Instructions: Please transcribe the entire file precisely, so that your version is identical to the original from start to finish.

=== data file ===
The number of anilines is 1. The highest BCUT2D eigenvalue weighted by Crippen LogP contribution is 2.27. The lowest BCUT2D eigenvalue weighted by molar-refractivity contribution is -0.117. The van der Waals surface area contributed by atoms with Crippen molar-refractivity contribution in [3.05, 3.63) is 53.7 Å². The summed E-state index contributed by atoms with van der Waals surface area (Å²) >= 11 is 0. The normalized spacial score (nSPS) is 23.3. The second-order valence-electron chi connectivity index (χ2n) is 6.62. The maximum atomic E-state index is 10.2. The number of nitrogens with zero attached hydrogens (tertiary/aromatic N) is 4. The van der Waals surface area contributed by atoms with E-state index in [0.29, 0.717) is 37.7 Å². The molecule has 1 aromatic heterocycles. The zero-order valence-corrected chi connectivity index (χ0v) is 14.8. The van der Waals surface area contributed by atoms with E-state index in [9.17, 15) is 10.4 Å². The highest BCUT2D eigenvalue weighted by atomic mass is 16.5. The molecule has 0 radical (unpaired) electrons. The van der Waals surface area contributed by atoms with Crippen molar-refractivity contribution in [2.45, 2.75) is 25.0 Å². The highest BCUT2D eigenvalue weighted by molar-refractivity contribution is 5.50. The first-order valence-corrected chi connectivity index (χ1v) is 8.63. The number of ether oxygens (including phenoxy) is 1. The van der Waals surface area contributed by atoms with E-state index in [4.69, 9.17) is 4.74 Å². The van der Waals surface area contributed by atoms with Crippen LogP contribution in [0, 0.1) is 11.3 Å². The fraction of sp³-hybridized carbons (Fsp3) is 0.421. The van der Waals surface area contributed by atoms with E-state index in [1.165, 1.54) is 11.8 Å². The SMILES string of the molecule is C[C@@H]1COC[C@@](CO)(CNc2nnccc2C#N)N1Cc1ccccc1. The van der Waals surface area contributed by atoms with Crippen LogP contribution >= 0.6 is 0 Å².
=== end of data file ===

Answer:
The number of anilines is 1. The highest BCUT2D eigenvalue weighted by Crippen LogP contribution is 2.27. The lowest BCUT2D eigenvalue weighted by molar-refractivity contribution is -0.117. The van der Waals surface area contributed by atoms with Crippen molar-refractivity contribution in [3.05, 3.63) is 53.7 Å². The summed E-state index contributed by atoms with van der Waals surface area (Å²) >= 11 is 0. The normalized spacial score (nSPS) is 23.3. The second-order valence-electron chi connectivity index (χ2n) is 6.62. The maximum atomic E-state index is 10.2. The number of nitrogens with zero attached hydrogens (tertiary/aromatic N) is 4. The van der Waals surface area contributed by atoms with E-state index in [0.29, 0.717) is 37.7 Å². The molecule has 1 aromatic heterocycles. The zero-order valence-corrected chi connectivity index (χ0v) is 14.8. The van der Waals surface area contributed by atoms with E-state index in [9.17, 15) is 10.4 Å². The highest BCUT2D eigenvalue weighted by atomic mass is 16.5. The molecule has 0 radical (unpaired) electrons. The van der Waals surface area contributed by atoms with Crippen molar-refractivity contribution in [2.45, 2.75) is 25.0 Å². The highest BCUT2D eigenvalue weighted by molar-refractivity contribution is 5.50. The first-order valence-corrected chi connectivity index (χ1v) is 8.63. The number of ether oxygens (including phenoxy) is 1. The van der Waals surface area contributed by atoms with E-state index in [4.69, 9.17) is 4.74 Å². The van der Waals surface area contributed by atoms with Crippen LogP contribution in [0, 0.1) is 11.3 Å². The fraction of sp³-hybridized carbons (Fsp3) is 0.421. The van der Waals surface area contributed by atoms with E-state index in [1.165, 1.54) is 11.8 Å². The SMILES string of the molecule is C[C@@H]1COC[C@@](CO)(CNc2nnccc2C#N)N1Cc1ccccc1. The van der Waals surface area contributed by atoms with Crippen LogP contribution >= 0.6 is 0 Å².